The Art of Not Making: The new artist/artisan relationship - Art Collector

5 May 2011 | Despite artists like Takashi Murakami and, closer to home, Patricia Piccinini, in some quarters there still appears to be a wariness about artists who don’t actually make their own work. The Art of Not Making: The new artist/artisan relationship is a quiet rebuttal, presenting the work of contemporary artists who choose to work with artisans, craftspeople and industrial processes.

Author Michael Petry, a lecturer at the Royal College of Art and the Royal Academy Schools in London, has grouped together a wide assortment of mostly British artists based on the mediums they work in – glass, metal, stone, textiles and other materials.

Aside from a brief introduction, which explains the traditional divide between art and craft and pitches the new relationship between artist and artisan as similar to a film director and his crew, Petry steers away from the politics and chooses not to directly discuss what is gained or lost in this method of production. Instead he sticks to brief descriptions of the work, how it has been made and the challenges faced in the process.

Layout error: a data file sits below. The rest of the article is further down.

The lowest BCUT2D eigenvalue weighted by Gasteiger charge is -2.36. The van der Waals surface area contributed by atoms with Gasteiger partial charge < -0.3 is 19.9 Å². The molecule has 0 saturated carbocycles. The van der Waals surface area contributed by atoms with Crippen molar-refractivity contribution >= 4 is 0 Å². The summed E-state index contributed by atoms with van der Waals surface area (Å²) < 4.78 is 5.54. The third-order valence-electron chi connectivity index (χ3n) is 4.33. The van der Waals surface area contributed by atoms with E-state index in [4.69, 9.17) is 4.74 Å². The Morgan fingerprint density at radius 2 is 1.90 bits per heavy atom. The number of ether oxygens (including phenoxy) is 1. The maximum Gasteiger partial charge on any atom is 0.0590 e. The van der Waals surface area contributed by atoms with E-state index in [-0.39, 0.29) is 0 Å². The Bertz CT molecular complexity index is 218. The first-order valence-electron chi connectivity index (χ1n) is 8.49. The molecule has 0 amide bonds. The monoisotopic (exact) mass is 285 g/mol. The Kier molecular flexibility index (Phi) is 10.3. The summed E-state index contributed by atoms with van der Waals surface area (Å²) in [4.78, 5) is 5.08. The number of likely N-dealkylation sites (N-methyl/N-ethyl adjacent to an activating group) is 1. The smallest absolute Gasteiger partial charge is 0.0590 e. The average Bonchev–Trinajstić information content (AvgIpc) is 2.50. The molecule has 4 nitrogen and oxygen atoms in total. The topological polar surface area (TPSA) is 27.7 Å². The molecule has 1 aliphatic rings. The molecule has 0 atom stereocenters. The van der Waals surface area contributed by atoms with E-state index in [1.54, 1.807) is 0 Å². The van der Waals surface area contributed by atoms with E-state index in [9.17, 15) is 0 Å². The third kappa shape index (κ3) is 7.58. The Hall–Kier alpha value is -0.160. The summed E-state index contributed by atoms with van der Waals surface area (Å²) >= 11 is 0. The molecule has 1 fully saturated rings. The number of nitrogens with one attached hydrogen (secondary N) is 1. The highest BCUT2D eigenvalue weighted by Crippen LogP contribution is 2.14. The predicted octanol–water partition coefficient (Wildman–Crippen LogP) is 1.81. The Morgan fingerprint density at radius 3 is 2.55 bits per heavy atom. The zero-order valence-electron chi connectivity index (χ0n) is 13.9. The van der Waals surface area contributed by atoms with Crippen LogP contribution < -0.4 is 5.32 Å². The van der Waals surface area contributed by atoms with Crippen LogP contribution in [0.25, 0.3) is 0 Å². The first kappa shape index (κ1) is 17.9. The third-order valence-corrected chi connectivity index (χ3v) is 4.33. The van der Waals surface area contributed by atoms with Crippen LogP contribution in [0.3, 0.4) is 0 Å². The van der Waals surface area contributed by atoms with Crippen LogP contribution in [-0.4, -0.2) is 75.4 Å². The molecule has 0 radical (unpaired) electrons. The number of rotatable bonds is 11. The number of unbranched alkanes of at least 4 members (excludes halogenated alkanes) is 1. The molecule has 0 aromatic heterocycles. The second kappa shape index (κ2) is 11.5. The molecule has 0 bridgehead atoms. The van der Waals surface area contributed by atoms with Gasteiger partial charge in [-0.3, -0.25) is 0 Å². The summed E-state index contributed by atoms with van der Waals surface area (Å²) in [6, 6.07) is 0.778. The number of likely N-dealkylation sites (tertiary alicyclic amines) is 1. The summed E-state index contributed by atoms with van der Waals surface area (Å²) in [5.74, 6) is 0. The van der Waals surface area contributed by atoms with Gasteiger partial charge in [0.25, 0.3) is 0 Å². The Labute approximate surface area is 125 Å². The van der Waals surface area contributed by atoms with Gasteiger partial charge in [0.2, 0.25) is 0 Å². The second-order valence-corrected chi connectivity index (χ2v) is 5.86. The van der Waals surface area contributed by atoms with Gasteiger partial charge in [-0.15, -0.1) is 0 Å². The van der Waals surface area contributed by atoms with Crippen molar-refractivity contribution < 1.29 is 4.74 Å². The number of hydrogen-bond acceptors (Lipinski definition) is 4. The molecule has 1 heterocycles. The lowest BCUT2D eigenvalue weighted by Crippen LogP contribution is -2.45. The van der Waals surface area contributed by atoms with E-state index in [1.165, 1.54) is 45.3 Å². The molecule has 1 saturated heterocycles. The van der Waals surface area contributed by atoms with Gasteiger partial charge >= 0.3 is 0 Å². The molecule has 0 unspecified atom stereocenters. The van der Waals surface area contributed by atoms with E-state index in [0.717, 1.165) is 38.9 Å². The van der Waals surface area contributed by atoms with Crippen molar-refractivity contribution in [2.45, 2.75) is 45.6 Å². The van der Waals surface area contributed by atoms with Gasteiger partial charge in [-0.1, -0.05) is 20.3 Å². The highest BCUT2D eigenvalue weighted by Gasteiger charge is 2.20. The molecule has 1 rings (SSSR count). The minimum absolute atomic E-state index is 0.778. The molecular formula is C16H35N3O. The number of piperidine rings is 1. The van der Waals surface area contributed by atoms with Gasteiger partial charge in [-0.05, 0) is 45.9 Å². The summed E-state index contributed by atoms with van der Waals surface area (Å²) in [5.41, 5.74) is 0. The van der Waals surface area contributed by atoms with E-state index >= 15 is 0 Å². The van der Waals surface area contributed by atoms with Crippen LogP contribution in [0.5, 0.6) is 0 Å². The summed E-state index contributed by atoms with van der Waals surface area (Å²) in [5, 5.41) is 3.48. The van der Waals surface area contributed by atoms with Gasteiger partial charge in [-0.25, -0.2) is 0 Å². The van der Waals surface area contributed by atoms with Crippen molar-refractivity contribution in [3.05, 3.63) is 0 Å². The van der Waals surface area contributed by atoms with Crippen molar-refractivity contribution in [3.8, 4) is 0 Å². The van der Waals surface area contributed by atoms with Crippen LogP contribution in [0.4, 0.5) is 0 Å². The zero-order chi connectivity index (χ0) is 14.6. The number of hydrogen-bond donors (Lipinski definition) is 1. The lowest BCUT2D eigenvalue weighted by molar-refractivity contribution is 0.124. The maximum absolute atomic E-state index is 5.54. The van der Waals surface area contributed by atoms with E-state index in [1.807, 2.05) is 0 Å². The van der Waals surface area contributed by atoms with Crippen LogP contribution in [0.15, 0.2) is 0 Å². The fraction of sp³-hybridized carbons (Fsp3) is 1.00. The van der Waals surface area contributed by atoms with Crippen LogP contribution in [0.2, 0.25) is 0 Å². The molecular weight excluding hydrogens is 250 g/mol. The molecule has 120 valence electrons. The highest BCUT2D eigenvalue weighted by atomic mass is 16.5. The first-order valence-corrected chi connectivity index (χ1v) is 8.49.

A closing chapter with transcripts of Petry’s research interviews provides more background on the reasons why contemporary artists are choosing to produce work this way. Some talk of wanting to free their time to pursue concepts and ideas, others are frank in asking for help when techniques prove to challenging. “When I find it impossible to do something, I ask other people” says British artist Angela de la Cruz.

London’s Richard Deacon briefly points to another reason which is not often talked about when he says he likes working with other people.

The artists also discuss their relationship with the artisans they work with and how they negotiate issues of authorship.

There is definitely interest in these interviews, even if they come across as a hasty editorial add-on, but much of the pleasure is simply in learning about the production of technically difficult works, and how artists and their team of helpers have worked together to resolve challenges and overcome obstacles.

Jane O'Sullivan

The Art of Not Making: The new artist/artisan relationship is published by Thames & Hudson (208 pages, hardback)

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